Anyway, Beverly and Jacqueline raise some money from their friends and then decide to smuggle it into Cuba so that the guerrillas can use it to buy weapons.  What follows is a lot of intrigue and sneaking around as Beverly and Jackie try to avoid Batista’s secret police and help out the guerrillas.  And, of course, when I say “a lot,” what I actually mean is “next to none.”  For two people who don’t really come across as being particularly smart, Jacqueline and Beverly certainly don’t have much trouble sneaking around Cuba.

(That said, there are enough references to Batista’s secret police to justify reviewing the film as a part of the 18 Days of Paranoia.  Take my word for it.  Or watch the movie on YouTube, where it’s available under the name Assault of the Rebel Girls.)

Anyway, this is a weird movie, along with also being a really cheap movie.  Beverly Aadland was apparently Errol Flynn’s protegee.  She also wasn’t a very good actress.  (Jackie Jackler does a little bit better in the acting department, though not by much.)  That said, as a film partially shot in Cuba during the days leading up to the revolution, this is an interesting historical document.  And, for some people, just the fact that it’s a pro-Castro film from Errol Flynn (!) will be enough to justify sitting through it.

(Seriously, a celebrity defending a communist?  That’s like a major news outlet or a bunch of basketball players going out of their way to defend the Chinese government.  It just doesn’t make sense….)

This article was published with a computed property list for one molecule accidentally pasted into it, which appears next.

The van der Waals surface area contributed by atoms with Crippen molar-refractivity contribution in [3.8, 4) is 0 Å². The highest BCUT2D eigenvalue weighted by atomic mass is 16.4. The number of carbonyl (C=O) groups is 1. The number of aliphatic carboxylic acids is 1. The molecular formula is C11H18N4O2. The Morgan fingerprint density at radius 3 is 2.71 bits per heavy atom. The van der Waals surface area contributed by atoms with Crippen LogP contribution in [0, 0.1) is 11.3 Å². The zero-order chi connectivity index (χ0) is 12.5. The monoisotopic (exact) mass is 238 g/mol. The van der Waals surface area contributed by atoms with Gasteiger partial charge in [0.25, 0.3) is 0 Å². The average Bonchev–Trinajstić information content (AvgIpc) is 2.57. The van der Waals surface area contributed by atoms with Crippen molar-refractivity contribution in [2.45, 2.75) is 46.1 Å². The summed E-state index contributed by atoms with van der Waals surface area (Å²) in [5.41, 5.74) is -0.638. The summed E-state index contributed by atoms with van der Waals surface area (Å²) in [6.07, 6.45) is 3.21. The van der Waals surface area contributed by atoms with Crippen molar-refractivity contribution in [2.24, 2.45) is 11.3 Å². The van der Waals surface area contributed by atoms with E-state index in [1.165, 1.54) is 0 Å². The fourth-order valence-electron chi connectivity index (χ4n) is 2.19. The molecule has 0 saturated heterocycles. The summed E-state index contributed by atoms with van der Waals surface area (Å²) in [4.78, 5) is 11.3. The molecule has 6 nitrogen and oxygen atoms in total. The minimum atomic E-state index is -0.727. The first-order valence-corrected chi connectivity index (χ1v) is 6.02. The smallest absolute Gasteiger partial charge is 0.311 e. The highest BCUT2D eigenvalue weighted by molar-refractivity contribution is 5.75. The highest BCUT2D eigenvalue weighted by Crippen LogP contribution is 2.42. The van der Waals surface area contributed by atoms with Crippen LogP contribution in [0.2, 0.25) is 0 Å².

Other Entries In The 18 Days Of Paranoia:

  1. The Flight That Disappeared
  2. The Humanity Bureau
  3. The Private Files of J. Edgar Hoover
  4. The Falcon and the Snowman
  5. New World Order
  6. Scandal Sheet

What Lisa Watched Last Night #209: Revenge For Daddy (dir by Tom Shell)

Last night, I watched the latest Lifetime premiere, Revenge for Daddy!

Why Was I Watching It?

Well, first off, you may not have heard but the entire world is kind of shut down right now so basically, watching TV is about as wild as my Thursday night is going to get….

Then again, I would have watched it even if we weren’t on lockdown.  It’s a new Lifetime movie and you know that I love those!  I especially love Lifetime movies that have words like “Fatal,” “Wrong,” or “Revenge” in the title.  Those are usually the best.

What Was It About?

It’s been a tough year for Lisa (Sarah Butler).  Her father died under mysterious circumstances.  Her boyfriend, Bobby (Charlie Gorilla), got drunk and slept with one her co-workers, Bethany (Eva Hamilton), leaving Lisa suddenly single.  Her mother (Joely Fisher) keeps pressuring her to start dating again.  Finally, just to keep her mom happy, Lisa photoshops herself into a picture with a handsome man on a dating site.  All she wants to do is send it to her mom so her mom will get off her back.  Instead, it leads to the man in the picture, Michael (Clayton James), tracking her down.  Soon, Lisa and Michael are dating for real!